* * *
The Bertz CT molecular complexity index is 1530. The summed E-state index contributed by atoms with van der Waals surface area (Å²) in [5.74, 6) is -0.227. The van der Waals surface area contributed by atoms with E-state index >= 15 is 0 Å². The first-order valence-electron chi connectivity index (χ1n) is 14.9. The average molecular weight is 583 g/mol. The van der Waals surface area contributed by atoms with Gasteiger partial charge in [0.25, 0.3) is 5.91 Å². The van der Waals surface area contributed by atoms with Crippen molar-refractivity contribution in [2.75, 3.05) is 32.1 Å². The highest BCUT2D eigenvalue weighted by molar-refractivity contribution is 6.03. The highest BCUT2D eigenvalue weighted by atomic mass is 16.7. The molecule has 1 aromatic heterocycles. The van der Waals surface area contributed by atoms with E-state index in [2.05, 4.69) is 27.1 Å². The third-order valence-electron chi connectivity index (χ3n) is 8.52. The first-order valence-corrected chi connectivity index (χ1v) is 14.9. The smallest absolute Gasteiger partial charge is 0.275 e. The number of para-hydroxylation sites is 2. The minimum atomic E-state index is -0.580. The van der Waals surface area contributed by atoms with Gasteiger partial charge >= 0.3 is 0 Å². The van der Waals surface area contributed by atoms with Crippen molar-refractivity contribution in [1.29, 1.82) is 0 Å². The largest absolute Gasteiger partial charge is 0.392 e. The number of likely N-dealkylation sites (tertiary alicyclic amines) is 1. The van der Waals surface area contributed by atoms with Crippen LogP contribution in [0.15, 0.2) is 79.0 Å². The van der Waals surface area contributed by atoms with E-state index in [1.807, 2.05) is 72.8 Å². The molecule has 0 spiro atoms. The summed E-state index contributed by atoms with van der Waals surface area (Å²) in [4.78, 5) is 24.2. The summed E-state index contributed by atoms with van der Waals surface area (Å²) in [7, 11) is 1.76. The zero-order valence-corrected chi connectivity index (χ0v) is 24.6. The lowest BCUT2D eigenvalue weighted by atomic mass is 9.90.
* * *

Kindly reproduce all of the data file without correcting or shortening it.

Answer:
The Bertz CT molecular complexity index is 1530. The summed E-state index contributed by atoms with van der Waals surface area (Å²) in [5.74, 6) is -0.227. The van der Waals surface area contributed by atoms with E-state index >= 15 is 0 Å². The first-order valence-electron chi connectivity index (χ1n) is 14.9. The average molecular weight is 583 g/mol. The van der Waals surface area contributed by atoms with Gasteiger partial charge in [0.25, 0.3) is 5.91 Å². The van der Waals surface area contributed by atoms with Crippen molar-refractivity contribution in [2.75, 3.05) is 32.1 Å². The highest BCUT2D eigenvalue weighted by molar-refractivity contribution is 6.03. The highest BCUT2D eigenvalue weighted by atomic mass is 16.7. The molecule has 1 aromatic heterocycles. The van der Waals surface area contributed by atoms with E-state index in [2.05, 4.69) is 27.1 Å². The third-order valence-electron chi connectivity index (χ3n) is 8.52. The first-order valence-corrected chi connectivity index (χ1v) is 14.9. The smallest absolute Gasteiger partial charge is 0.275 e. The number of para-hydroxylation sites is 2. The minimum atomic E-state index is -0.580. The van der Waals surface area contributed by atoms with Gasteiger partial charge >= 0.3 is 0 Å². The van der Waals surface area contributed by atoms with Crippen molar-refractivity contribution in [1.29, 1.82) is 0 Å². The largest absolute Gasteiger partial charge is 0.392 e. The number of likely N-dealkylation sites (tertiary alicyclic amines) is 1. The van der Waals surface area contributed by atoms with Crippen LogP contribution in [0.15, 0.2) is 79.0 Å². The van der Waals surface area contributed by atoms with E-state index in [1.807, 2.05) is 72.8 Å². The molecule has 0 spiro atoms. The summed E-state index contributed by atoms with van der Waals surface area (Å²) in [4.78, 5) is 24.2. The summed E-state index contributed by atoms with van der Waals surface area (Å²) in [7, 11) is 1.76. The zero-order valence-corrected chi connectivity index (χ0v) is 24.6. The lowest BCUT2D eigenvalue weighted by atomic mass is 9.90.